Freeze-damaged ‘Marsh’ grapefruit (Citrus paradisi Macf.) and ‘Pineapple’ orange [Citrus sinensis (L.) Osbeck] fruit were sealed in polyethylene shrink film and stored for 6 weeks at 15°C in an attempt to prevent segment dehydration. Although the film greatly restricted water loss from the fruit, segment dehydration was similar to that observed for waxed fruit. During dehydration of freeze-damaged segments of ‘Valencia’ orange fruit, the relative water content of the adjacent mesocarp tissue increased. However, no differences were found in the soluble carbohydrate levels in mesocarp tissue adjacent to damaged and undamaged segments. The results indicate that the mesocarp tissue is not only in the pathway of water loss from free-damaged citrus fruit, but also accumulates water from damaged tissues. Furthermore, segment tissue membranes and walls appear to be differentially permeable to sugars and water.
Valencia oranges [Citrus sinensis (L.) Osbeck cv. Valencia] and Marsh grapefruit [Citrus paradisi Macf.] were treated with single or double layers of coating. In cases where two coatings were applied, the first coating was a moisture-barrier wax; the second was either polyethylene wax or a mixture of shellac and resin ester. The inner coating reduced weight loss, and the outer coating imparted gloss. Fruit gloss, as measured by reflectometer, decreased more rapidly during 1 week at 20C with a single glossy coating than with the same coating applied as a second layer over a wax-based first coating. For citrus fruit, using resin ester or shellac as a high-gloss second coating tended to overly restrict the exchange of O2 and CO2; however, two layers of wax did not.
To compare to two types of Citrus fruit rind [i.e., soft type (satsuma mandarin, Citrus unshiu Marc.) and firm type (Hassaku, C. Hassaku Hort. Tanaka)], rind firmness and contents of cell wall polysaccharides were measured from August to January. In August, firmness was measured by a puncture test and found to be ≈3000g in both species. Firmness of satsuma mandarin decreased drastically with time from August to September and decreased slightly thereafter. In contrast, Hassaku firmness increased slightly from August to September, decreased from September to November, and fluctuated. Hassaku firmness, therefore, was significantly higher than satsuma mandarin firmness after September. We measured sugar content in each fraction after fractionalizing cell wall polysaccharides. In flavedo tissue, sugar content in cellulose fraction was the highest, followed by hot-water and EDTA fraction; hemicellulose fraction was the lowest. Although both species were almost the same in sugar content in cellulose and EDTA fraction in August, satsuma mandarin was significantly higher than Hassaku in January. These data showed that changing of rind firmness in citrus was related to the sugar content of cellulose and EDTA fraction in flavedo tissue. In albedo tissue, sugar content in the cellulose fraction was the highest, followed by hemicellulose and hot-water fraction, and EDTA fraction was the lowest. However the extent of seasonal fluctuation in albedo tissue was smaller than that of flavedo tissue, not having any relation to the changing of the firmness.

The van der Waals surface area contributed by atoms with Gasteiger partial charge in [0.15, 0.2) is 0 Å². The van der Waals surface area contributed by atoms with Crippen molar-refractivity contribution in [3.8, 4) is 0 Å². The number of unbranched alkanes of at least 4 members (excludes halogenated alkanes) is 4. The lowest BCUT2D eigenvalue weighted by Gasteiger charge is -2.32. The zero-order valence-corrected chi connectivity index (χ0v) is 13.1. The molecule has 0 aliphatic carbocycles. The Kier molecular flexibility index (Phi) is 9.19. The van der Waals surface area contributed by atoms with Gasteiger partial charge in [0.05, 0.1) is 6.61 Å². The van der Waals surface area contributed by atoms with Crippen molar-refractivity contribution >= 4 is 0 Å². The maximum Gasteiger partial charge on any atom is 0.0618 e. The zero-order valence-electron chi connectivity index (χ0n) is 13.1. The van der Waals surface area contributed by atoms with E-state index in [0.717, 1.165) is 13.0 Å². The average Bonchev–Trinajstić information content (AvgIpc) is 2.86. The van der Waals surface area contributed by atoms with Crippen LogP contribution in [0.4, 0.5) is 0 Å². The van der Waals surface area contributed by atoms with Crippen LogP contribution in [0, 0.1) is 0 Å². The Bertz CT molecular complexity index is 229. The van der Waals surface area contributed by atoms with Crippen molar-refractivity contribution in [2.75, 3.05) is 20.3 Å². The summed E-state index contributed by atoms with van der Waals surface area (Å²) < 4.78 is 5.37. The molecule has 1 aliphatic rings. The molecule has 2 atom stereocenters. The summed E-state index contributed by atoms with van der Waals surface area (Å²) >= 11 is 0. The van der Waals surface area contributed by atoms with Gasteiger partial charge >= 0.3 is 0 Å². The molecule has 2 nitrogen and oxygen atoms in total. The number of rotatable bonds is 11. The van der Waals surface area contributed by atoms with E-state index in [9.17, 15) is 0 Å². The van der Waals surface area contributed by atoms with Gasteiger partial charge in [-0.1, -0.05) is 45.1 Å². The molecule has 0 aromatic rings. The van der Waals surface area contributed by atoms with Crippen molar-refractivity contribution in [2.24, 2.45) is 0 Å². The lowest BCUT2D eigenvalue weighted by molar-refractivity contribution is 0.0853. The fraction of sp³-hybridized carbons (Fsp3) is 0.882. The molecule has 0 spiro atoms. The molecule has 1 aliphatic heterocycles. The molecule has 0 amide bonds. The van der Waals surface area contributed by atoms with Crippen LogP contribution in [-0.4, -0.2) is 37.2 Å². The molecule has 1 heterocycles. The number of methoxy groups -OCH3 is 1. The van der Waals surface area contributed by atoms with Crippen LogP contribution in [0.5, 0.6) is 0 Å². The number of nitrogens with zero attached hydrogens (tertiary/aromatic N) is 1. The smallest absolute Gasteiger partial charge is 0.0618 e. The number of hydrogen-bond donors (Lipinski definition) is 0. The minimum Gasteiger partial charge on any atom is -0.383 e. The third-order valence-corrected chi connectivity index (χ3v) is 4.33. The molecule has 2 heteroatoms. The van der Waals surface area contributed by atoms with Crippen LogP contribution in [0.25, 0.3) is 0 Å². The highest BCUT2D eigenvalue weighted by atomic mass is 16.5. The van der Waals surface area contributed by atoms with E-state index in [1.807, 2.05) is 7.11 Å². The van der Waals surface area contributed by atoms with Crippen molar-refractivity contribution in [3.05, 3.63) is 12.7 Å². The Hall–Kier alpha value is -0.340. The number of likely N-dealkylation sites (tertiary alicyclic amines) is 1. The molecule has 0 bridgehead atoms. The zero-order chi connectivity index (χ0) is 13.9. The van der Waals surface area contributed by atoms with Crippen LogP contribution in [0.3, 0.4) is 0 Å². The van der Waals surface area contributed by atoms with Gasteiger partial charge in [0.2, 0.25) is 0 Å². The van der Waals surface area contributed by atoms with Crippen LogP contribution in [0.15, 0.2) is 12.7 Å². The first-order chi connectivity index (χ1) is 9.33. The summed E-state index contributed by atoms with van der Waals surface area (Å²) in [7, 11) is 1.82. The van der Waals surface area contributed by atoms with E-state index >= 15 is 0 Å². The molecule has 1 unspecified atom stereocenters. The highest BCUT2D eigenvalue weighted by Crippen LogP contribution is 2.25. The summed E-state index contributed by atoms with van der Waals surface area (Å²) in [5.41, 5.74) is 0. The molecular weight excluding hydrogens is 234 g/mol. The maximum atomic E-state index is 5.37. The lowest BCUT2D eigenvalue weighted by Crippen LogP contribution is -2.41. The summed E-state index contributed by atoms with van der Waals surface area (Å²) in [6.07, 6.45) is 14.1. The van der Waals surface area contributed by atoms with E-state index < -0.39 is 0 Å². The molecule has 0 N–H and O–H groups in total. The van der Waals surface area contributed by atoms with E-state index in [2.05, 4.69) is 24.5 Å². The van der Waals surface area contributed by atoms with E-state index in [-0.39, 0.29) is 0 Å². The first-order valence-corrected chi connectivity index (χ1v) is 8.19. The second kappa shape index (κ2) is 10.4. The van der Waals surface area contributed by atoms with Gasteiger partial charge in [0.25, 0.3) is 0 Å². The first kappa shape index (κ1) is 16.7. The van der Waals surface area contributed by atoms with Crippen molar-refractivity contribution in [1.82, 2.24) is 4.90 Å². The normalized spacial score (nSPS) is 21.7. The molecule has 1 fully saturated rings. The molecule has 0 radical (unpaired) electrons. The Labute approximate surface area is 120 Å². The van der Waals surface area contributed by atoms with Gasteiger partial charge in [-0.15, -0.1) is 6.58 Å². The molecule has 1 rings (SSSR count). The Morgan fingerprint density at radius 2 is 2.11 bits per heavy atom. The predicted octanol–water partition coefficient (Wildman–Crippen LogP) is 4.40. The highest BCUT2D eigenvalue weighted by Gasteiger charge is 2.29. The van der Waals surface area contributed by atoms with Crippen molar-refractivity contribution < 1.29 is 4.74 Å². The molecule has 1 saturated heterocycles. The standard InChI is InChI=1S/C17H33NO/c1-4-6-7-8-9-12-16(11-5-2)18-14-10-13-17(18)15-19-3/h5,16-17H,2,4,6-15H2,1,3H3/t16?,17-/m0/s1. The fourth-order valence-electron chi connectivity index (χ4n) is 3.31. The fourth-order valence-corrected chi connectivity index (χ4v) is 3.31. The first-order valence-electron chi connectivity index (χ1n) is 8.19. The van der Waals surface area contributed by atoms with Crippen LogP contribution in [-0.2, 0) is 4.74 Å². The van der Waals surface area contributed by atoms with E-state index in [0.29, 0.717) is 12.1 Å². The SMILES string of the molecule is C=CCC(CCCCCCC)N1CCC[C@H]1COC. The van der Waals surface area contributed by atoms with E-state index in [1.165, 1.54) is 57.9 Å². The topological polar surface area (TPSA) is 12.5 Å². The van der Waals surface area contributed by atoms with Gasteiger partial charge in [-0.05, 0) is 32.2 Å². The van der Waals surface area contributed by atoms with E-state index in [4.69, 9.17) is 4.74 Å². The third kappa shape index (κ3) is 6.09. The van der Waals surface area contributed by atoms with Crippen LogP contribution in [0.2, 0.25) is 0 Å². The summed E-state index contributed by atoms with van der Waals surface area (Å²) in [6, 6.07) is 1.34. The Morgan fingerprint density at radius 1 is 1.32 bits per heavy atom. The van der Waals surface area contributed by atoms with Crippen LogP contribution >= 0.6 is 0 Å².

Various weak acids produce citrus fruit abscission in Florida. Erythorbic (ascorbic) acid (1-2%) or hexamic acid (1-2%), alone or combined with citric acid (total concn 1-2%), produced acceptable abscission but only of early and midseason oranges for cannery use. Phosphoric acid (1/2%) and ferric chloride (0.5-2.5%) produced erratic loosening, phytotoxicity, severe peel injury, and sometimes damaged spray equipment. The type of peel injury resulting from weak acid sprays may cause extensive rotting (40% or more) if extended periods of wet weather occur prior to picking. As weather forecasting is not sufficiently accurate to predict conditions more than 48 hr in advance, and fruit abscission normally occurs from 3-7 days following spraying, the periodic economic losses that could be expected under these conditions preclude their use in Florida.
citrus, fruit are picked and placed into picking sacks; the fruit are dumped from the picking sacks into 10-box (40 kg per box) field tubs, which are mechanically hoisted and dumped into a field transport vehicle commonly referred to as a “goat.” The goat